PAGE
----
Growing up, I have always been a fan of the haunting, “leaves-you-in-a-trance” kind of music. The kind of music that sends you out of your world in a jiffy, and keeps you there until you snap out of it. The “Shadow Of The Tomb Raider” soundtrack and the jungles of South America, the “Witcher 3” soundtrack and the world of the witchers, and the “Death Stranding” soundtrack and the post-apocalyptic, proto-modern world, are all shining examples of the kind I refer to. “Tribo” by Hummana may very well be up there with all of these collections and does just that. Keep reading to know why I had the gall to put these together.
The moment this album comes on, the kind of atmosphere it creates is not one from the world of today at all. The whole air changes from the modern, industrial world, to that of purity. I say this in the best possible sense– that Tribo is an experience I have yet few words to describe. Starting off extremely strongly with “Bailinho”, the first track from the album, the minimal instrumentation and the intimacy that Hummana manage to create with the vocals, are truly something mesmerising. There are elements of progressive music shining all over the track, with the occasional electronic element keeping one sanely within their chair, unless a magic spell were to waft them away somewhere they wouldn’t be able to come back from.; if you can excuse the hyperbole.
The trope continues with “Carga”, this time with a beautiful piano riff and more elements of rock music coming in with the drum kits and the ever-so-slightly present electric guitars in the background. There is drama here, so is the whole palette of words I fear I may exhaust. Cinematic, in a word.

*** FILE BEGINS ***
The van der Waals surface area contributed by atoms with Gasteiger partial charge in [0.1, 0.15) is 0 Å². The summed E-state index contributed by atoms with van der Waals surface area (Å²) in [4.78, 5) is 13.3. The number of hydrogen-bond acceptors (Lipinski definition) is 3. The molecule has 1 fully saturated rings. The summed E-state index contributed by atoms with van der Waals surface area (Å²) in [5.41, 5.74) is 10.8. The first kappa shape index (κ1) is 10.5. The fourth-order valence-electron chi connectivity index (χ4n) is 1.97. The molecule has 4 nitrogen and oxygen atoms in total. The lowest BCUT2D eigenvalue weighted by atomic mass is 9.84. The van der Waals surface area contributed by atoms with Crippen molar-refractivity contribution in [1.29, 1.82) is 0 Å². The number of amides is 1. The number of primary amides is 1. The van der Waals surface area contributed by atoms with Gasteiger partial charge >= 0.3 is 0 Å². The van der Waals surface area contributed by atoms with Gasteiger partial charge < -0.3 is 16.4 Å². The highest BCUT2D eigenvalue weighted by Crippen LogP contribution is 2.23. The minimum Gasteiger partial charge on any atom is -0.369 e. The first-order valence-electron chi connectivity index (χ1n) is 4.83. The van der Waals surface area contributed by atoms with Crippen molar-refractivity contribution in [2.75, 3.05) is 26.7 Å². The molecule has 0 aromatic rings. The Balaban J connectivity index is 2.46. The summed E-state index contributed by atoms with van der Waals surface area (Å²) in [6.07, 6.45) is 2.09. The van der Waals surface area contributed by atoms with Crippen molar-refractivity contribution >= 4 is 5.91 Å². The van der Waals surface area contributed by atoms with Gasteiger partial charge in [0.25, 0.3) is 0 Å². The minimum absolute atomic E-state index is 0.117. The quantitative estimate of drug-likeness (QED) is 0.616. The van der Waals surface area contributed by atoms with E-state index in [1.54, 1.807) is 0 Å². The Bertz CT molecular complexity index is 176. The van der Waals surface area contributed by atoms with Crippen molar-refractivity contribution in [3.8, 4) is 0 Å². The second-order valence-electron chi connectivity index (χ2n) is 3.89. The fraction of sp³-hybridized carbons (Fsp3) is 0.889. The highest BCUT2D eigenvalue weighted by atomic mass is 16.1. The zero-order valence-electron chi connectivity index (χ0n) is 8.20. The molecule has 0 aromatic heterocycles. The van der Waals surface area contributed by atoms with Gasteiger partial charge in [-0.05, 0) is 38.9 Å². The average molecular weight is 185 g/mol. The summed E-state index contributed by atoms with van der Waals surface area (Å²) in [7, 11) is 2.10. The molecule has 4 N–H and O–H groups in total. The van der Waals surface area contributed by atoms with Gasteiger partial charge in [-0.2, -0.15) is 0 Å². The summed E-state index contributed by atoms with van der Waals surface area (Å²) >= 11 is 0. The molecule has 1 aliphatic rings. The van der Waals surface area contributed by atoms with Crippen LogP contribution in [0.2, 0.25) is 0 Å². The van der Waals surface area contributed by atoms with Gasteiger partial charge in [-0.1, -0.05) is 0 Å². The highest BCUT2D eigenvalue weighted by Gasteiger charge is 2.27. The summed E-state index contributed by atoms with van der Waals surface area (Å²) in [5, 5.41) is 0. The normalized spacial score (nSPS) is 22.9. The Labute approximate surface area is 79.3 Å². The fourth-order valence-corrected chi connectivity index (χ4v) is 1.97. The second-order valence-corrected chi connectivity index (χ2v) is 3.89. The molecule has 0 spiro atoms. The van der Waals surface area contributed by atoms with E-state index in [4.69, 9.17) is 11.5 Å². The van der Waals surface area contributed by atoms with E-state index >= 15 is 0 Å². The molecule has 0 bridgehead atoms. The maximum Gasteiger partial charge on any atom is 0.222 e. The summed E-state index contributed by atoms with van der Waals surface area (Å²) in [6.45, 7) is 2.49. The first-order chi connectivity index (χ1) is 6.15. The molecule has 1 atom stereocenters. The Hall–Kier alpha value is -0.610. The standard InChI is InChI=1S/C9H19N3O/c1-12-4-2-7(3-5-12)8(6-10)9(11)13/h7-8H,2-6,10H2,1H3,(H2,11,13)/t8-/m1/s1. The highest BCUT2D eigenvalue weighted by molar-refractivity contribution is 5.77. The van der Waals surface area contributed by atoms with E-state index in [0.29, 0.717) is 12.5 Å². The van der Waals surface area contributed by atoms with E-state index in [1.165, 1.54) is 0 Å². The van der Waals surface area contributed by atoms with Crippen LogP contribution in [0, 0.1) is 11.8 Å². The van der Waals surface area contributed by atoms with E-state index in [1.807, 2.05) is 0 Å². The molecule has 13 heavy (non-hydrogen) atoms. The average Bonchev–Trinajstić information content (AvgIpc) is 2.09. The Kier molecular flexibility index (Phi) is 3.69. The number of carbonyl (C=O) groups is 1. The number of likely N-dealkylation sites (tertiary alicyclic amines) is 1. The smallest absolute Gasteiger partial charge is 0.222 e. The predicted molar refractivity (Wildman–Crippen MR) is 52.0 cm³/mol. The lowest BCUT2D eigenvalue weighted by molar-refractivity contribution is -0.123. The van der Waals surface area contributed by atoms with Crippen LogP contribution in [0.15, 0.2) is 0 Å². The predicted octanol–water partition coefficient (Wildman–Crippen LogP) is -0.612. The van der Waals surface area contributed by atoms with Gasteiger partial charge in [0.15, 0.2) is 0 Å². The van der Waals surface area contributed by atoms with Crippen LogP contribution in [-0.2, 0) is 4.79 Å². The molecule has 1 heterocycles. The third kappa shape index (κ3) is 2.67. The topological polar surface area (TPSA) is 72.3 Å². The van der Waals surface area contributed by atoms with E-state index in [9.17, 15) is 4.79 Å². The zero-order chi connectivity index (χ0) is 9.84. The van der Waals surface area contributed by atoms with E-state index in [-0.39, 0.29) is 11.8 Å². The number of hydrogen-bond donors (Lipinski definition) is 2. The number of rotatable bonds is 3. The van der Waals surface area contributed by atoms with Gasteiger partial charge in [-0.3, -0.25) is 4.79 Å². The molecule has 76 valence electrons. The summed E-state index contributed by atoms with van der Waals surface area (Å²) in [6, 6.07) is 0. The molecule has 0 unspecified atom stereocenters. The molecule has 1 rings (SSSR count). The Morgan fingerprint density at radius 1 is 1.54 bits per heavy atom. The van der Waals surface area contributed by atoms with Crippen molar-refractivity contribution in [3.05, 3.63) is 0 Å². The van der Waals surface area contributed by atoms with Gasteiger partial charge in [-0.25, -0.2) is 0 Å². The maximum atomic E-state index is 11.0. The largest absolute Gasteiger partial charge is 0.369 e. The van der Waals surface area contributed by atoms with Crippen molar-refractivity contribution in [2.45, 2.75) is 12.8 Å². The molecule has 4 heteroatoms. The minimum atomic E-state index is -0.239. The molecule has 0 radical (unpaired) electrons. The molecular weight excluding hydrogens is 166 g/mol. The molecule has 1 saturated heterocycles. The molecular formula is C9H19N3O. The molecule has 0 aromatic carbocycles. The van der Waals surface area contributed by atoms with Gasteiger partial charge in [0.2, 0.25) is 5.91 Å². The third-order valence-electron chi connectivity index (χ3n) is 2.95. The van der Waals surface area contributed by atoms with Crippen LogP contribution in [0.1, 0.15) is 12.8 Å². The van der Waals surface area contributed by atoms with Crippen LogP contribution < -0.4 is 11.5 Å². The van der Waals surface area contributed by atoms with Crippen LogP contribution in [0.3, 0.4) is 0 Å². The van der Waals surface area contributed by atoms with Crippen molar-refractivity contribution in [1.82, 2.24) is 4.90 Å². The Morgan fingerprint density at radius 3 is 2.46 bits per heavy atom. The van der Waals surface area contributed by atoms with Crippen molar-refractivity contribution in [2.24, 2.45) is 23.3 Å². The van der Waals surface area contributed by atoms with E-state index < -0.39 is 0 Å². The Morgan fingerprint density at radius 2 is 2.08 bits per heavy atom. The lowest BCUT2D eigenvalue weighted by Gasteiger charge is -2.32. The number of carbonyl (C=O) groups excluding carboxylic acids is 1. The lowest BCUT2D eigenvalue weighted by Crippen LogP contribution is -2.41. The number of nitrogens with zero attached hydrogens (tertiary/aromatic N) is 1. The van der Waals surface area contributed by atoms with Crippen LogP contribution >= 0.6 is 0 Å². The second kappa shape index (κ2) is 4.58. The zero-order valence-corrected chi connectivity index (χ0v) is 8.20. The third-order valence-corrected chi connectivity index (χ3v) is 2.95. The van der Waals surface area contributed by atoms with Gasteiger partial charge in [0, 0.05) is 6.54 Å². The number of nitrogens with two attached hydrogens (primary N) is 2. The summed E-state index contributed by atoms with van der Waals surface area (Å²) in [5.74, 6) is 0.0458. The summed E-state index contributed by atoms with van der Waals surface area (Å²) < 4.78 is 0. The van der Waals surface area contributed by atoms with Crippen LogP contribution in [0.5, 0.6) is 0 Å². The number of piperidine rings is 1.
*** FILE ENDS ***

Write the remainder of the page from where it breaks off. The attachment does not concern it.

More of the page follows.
The album decides to take a whole new approach with “O Canto de Erva”, with traditional hand-played percussion instruments supporting the happy, easygoing tone of this song. The bass is played well and tastefully here, while the mix plays around with the mind in ways I have rarely seen.
The album brings tears, it makes you happy, and torments your mind with emotion, all while sounding like a delightfully crafted masterpiece. “Ceifeira”, “Meu Mar” and “Toada Bastida” are also songs that are worth a mention, for how exquisitely unique they make the album sound.
With an album as complex and intricate as this one, it is absolutely mission-critical that the mix not let it down, and I’m happy to report that that is the case here– and that the tech behind the mix elevates this album to a level beyond the already-high regard I have held and maintained for it. The layers all sound delicate on their own; yet drive the sound with panache and composure at every beat of the running time of this album, which is just shy of an hour and three minutes long. Yet, it sounds like an eternity in heaven when you’re by yourself, listening to this album in your room with the lights turned out– and you do not fight it; you simply let yourself take it through everything it will. That is what I did, and I’m a happy man.
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